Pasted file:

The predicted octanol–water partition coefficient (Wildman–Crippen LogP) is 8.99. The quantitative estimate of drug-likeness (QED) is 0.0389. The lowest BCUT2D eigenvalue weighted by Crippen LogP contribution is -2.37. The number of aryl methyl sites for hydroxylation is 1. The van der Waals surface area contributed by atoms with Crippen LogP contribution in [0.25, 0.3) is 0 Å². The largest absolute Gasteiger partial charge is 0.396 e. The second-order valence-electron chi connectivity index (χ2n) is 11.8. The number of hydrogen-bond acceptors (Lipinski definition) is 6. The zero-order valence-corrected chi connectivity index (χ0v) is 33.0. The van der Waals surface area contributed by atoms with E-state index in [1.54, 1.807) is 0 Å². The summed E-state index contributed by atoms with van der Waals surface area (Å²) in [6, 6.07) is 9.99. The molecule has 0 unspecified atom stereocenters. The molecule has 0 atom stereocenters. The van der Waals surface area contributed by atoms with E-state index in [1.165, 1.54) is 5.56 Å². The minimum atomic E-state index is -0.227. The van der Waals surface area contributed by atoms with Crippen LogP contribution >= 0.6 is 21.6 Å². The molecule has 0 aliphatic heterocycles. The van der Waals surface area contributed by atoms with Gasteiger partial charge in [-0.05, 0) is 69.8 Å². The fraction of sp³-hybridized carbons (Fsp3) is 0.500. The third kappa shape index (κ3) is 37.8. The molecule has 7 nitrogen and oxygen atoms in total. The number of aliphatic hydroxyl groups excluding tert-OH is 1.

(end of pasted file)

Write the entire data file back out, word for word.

The predicted octanol–water partition coefficient (Wildman–Crippen LogP) is 8.99. The quantitative estimate of drug-likeness (QED) is 0.0389. The lowest BCUT2D eigenvalue weighted by Crippen LogP contribution is -2.37. The number of aryl methyl sites for hydroxylation is 1. The van der Waals surface area contributed by atoms with Crippen LogP contribution in [0.25, 0.3) is 0 Å². The largest absolute Gasteiger partial charge is 0.396 e. The second-order valence-electron chi connectivity index (χ2n) is 11.8. The number of hydrogen-bond acceptors (Lipinski definition) is 6. The zero-order valence-corrected chi connectivity index (χ0v) is 33.0. The van der Waals surface area contributed by atoms with E-state index in [1.54, 1.807) is 0 Å². The summed E-state index contributed by atoms with van der Waals surface area (Å²) in [6, 6.07) is 9.99. The molecule has 0 unspecified atom stereocenters. The molecule has 0 atom stereocenters. The van der Waals surface area contributed by atoms with E-state index in [1.165, 1.54) is 5.56 Å². The minimum atomic E-state index is -0.227. The van der Waals surface area contributed by atoms with Crippen LogP contribution >= 0.6 is 21.6 Å². The molecule has 0 aliphatic heterocycles. The van der Waals surface area contributed by atoms with Gasteiger partial charge in [-0.05, 0) is 69.8 Å². The fraction of sp³-hybridized carbons (Fsp3) is 0.500. The third kappa shape index (κ3) is 37.8. The molecule has 7 nitrogen and oxygen atoms in total. The number of aliphatic hydroxyl groups excluding tert-OH is 1.